GAZA, (Reuters) – Two top Hamas leaders made their first appearances at public events since Israel’s Gaza war on Friday, signalling defiance of rival Palestinian President Mahmoud Abbas as he discussed peace prospects with a U.S. envoy.
“We cannot, we will not, and we will never recognise the enemy in any way, shape or form,” Mahmoud al-Zahar, one of the two leaders, said in a mosque sermon broadcast on the Islamist movement’s radio station, referring to Israel.
Ismail Haniyeh, who heads the Hamas administration in Gaza, spoke at another mosque. As a precaution against assassination, both men had gone underground during a 22-day offensive Israel launched on Dec. 27 to counter Palestinian rocket fire. Their rare statements since have been mostly in pre-recorded speeches.
In the Israeli-occupied West Bank, where Abbas’s secular Fatah faction holds sway, the Palestinian president met U.S President Barack Obama’s Middle East envoy George Mitchell. Mitchell is sounding out Abbas and Israel on the possibilities for Palestinian statehood despite long-running Fatah-Hamas tensions and a new right-leaning Israeli government that has shown little appetite for ceding West Bank land.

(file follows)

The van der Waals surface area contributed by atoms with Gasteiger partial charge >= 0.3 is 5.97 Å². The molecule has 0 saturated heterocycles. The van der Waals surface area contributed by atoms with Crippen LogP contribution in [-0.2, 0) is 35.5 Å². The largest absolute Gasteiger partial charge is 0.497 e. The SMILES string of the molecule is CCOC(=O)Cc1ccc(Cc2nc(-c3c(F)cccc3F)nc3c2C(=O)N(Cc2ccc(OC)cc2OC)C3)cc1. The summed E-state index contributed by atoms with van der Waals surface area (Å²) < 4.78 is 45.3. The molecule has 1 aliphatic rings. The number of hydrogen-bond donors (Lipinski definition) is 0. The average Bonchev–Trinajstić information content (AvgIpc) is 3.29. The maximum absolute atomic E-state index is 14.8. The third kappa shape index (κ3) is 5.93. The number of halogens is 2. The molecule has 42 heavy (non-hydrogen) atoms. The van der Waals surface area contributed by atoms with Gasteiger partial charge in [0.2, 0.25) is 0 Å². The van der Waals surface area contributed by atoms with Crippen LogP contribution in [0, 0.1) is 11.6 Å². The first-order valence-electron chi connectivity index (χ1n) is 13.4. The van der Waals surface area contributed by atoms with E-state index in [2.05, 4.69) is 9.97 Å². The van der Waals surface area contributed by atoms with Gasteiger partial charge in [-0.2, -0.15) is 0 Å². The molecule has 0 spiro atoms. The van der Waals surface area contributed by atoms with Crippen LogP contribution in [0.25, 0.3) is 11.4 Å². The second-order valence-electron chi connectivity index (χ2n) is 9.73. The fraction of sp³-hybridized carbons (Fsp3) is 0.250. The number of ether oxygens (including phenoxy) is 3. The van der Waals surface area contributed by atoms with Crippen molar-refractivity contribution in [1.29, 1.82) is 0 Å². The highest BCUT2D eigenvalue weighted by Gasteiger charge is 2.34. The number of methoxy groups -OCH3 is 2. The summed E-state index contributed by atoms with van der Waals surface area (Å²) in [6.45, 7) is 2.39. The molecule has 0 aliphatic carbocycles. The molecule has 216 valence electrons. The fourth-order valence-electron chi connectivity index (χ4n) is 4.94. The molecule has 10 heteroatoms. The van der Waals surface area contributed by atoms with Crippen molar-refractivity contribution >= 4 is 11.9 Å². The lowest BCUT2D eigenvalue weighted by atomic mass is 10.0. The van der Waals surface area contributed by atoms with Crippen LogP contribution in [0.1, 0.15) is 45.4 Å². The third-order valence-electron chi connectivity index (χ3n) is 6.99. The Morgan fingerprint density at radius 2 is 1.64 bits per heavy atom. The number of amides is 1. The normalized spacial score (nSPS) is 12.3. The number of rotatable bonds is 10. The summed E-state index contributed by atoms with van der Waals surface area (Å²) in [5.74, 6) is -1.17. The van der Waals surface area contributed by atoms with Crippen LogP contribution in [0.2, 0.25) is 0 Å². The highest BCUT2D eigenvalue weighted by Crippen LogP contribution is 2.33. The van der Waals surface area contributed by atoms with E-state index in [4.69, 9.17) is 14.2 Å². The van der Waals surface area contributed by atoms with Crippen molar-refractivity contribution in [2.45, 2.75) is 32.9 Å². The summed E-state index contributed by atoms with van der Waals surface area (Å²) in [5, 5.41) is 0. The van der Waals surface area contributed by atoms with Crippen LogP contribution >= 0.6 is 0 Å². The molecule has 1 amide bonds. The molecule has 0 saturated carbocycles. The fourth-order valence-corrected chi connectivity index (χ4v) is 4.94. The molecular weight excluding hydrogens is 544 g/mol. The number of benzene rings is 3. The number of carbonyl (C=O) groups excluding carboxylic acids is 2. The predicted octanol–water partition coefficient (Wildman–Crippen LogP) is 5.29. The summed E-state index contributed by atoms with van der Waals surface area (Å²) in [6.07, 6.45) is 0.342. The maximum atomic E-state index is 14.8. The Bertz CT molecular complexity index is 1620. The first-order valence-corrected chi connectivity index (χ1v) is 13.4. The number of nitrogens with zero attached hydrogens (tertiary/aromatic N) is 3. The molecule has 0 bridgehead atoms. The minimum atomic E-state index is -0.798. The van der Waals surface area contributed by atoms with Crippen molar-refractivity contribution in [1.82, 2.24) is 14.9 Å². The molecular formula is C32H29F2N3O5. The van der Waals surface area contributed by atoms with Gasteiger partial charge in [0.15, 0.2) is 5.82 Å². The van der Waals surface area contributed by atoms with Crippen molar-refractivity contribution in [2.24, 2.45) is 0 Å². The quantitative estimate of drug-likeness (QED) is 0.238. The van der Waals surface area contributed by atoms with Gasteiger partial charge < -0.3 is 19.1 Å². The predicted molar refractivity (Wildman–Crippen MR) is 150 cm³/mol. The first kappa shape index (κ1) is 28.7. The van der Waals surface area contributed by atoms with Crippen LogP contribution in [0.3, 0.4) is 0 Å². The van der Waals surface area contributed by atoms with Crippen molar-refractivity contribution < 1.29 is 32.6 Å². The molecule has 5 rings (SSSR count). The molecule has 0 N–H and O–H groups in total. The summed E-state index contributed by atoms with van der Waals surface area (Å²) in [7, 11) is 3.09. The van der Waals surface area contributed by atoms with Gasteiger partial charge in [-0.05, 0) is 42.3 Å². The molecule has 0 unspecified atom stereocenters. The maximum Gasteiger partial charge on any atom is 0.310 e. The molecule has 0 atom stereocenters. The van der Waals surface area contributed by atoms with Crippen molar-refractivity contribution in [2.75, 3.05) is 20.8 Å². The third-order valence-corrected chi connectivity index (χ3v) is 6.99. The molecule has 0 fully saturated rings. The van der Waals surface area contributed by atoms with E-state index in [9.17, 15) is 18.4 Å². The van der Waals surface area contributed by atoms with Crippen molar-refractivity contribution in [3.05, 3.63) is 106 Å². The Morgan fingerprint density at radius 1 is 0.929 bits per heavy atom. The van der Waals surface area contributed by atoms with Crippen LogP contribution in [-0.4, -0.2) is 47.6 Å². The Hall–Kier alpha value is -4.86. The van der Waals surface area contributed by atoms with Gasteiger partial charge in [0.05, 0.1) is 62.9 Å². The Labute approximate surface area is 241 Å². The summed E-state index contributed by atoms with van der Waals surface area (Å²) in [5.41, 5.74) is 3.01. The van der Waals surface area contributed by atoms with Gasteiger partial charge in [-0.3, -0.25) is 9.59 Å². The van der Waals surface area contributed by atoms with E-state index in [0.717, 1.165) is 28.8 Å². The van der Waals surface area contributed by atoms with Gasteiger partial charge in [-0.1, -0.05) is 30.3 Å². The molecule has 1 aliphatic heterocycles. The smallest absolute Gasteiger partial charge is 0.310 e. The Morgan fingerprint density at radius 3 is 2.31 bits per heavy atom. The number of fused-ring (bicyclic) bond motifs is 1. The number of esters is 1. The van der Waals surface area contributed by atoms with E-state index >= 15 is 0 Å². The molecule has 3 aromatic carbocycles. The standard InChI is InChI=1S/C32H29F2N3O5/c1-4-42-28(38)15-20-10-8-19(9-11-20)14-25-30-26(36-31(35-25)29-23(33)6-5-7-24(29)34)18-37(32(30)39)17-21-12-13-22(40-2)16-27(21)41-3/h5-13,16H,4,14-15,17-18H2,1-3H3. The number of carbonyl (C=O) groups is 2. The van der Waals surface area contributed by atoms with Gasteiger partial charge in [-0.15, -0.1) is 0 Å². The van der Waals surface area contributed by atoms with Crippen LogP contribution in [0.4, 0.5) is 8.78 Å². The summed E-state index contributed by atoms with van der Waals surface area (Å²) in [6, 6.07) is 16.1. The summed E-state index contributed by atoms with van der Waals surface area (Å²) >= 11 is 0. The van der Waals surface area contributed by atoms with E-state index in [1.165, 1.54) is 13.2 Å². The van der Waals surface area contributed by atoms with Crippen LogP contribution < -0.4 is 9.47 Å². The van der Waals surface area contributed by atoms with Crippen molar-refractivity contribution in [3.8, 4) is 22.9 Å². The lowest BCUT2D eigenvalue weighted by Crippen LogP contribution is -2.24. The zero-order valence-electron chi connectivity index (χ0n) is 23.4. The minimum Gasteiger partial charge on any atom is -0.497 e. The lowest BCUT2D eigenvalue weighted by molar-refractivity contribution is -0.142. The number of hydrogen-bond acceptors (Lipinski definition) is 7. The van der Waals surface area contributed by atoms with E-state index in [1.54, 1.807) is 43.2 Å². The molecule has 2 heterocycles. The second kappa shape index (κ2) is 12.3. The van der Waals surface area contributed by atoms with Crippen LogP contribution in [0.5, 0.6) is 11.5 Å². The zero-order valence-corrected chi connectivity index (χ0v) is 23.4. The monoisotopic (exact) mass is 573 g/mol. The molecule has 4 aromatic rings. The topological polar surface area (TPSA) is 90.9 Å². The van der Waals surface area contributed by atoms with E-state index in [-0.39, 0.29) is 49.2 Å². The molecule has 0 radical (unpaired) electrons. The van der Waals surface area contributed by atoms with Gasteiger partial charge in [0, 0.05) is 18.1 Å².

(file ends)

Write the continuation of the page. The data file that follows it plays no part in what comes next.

In meetings with Israeli leaders on Thursday, Mitchell stressed Obama’s commitment to the goal of a two-state solution, “in which a Palestinian state is living in peace alongside the Jewish state of Israel”, ending the decades-old conflict. “That is our objective. That is what we will pursue vigorously in the coming months,” Mitchell said.
Netanyahu — who opposed Israel’s unilateral 2005 withdrawal from Gaza, arguing that it would stoke Hamas hostility — wants talks with the Palestinians to focus on security and economic matters for now, not sovereignty.
An Israeli official said Netanyahu also told Mitchell that any negotiations on a two-state accord should be conditioned on the Palestinians recognising Israel as a Jewish state.
Senior Palestinian negotiator Saeb Erekat dismissed that demand as part of an effort by the two-week-old Israeli government to dodge commitments made by its predecessor to negotiate thorny issues such as statehood borders, and the future of Jerusalem and Palestinian refugees.
The Palestinians are themselves unable to present a united front as Hamas refuses to accept permanent coexistence with Israel and is shunned by Western powers as a terrorist group.
Hamas won a Palestinian legislative election in 2006, forming a unity government with Fatah that was dissolved by Abbas after the Islamists seized control of Gaza in 2007.
Egypt has been trying to arrange a new factional alliance after brokering an end to the Gaza war, which killed hundreds of Palestinian civilians and 13 Israelis, most of them troops.
Haniyeh, who was formerly prime minister under Abbas, hailed the conflict as a “big victory”. “Hamas is a big movement, the Palestinian resistance factions are deeply rooted among the people,” he told reporters.